State Violated Law By Urging "Yes" Vote On Ballot Measure
BY JIM DOOLEY - The Department of Land and Natural Resources violated state law by advocating passage of a constitutional amendment on Tuesday’s general election ballot, Acting Attorney General Russell Suzuki said.
The proposed amendment, which was narrowly rejected by voters, concerned repairs to agricultural dams and reservoirs. DLNR paid for newspaper ads that recommended a “yes” vote on the measure.
“We have advised the DLNR that while it is appropriate to expend moneys…to educate the public about dam safety, it is not appropriate to advocate that the public should vote “Yes” on Constitutional Amendment No.1,” Suzuki wrote in a letter yesterday.
The Hawaii Supreme Court established that precedent five years ago in a case that challenged a similar ballot advocacy effort by Honolulu Prosecutor Peter Carlisle during the 2004 general election.
That ruling drew a distinction between providing educational information about a ballot issue and “blatant advocacy” for or against it.
“The DLNR believed it was properly exercising its authority under (state law) to disseminate information to the public regarding dam safety,” Suzuki’s letter said.
But the effort was improper because it advocated passage of the amendment, Suzuki said.
“We are satisfied that the DLNR’s actions were the result of a mistake with no evidence…of criminal intent,” Suzuki wrote.
The letter was sent to state Sen. Sam Slom, R-8th Dist. (Hawaii Kai, Aina Haina, Kahala, Diamond Head) after he questioned the legality of DLNR’s effort.
Slom is a supporter of, and contributor to, Hawaii Reporter.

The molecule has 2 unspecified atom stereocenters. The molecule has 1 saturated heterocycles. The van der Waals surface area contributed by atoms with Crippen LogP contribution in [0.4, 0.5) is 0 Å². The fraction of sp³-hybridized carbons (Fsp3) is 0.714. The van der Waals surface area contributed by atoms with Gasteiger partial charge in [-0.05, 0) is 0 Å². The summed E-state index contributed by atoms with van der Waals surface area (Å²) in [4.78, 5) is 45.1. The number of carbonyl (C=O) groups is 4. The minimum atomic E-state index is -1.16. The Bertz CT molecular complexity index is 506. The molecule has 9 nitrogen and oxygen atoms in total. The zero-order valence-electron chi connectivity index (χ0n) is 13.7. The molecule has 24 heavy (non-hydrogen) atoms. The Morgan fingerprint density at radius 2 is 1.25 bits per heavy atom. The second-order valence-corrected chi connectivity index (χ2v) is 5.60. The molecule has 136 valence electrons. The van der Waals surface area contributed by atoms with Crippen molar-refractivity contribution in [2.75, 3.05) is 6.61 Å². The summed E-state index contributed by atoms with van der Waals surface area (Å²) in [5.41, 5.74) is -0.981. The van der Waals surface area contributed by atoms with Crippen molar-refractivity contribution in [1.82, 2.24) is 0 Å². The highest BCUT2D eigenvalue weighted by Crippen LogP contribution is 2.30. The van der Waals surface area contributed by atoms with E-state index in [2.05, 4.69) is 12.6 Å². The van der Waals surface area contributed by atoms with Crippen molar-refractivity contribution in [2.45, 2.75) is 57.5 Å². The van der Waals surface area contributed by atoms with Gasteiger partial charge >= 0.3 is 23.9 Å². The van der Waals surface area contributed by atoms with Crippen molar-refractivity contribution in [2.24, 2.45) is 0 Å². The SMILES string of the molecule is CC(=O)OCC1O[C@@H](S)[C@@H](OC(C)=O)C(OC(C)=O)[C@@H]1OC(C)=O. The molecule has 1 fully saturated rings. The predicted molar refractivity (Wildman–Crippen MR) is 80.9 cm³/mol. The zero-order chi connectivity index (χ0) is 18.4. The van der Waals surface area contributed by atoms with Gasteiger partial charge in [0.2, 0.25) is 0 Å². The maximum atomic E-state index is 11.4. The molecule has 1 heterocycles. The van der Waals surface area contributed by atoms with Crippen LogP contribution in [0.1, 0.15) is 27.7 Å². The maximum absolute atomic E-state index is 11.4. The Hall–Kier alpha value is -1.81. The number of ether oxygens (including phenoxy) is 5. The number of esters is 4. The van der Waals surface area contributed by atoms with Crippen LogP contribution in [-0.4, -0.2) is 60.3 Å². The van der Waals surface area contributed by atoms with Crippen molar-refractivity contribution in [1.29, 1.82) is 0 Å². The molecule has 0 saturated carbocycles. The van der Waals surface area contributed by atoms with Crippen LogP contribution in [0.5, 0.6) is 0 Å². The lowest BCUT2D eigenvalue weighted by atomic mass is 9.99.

“I thought there had been a written ruling that you can’t take a position on such issues,” Slom said today.
“When I talked to Russell Suzuki, he said it was ‘just a mistake,’” Slom said.
“I asked if he was going to put something in writing and, he said they do it on a ‘case-by-case basis,’” Slom continued.
“Then he asked if I wanted something in writing now and I said yes,” said Slom.
Deborah Ward, public information officer of DLNR, earlier defended DLNR’s efforts on behalf of the amendment as educational and legal.
She told Hawaii Reporter she didn’t know how much money the department had spent on the campaign, which included purchase of large advertisement in the Honolulu Star Advertiser newspaper.
Ward said today the department would have no further comment until after the three-day weekend.
The American Civil Liberties Union, which won the 2007 Supreme Court case involving Carlisle’s advocacy efforts, has asked DLNR for public records about its advocacy efforts on behalf of this year’s constitutional amendment.
The proposed amendment would have allowed owners of dams and reservoirs to pay for repairs with the proceeds of special purpose revenue bonds.
The bonds would have been issued though the state, but the owners would have been liable for repaying them.
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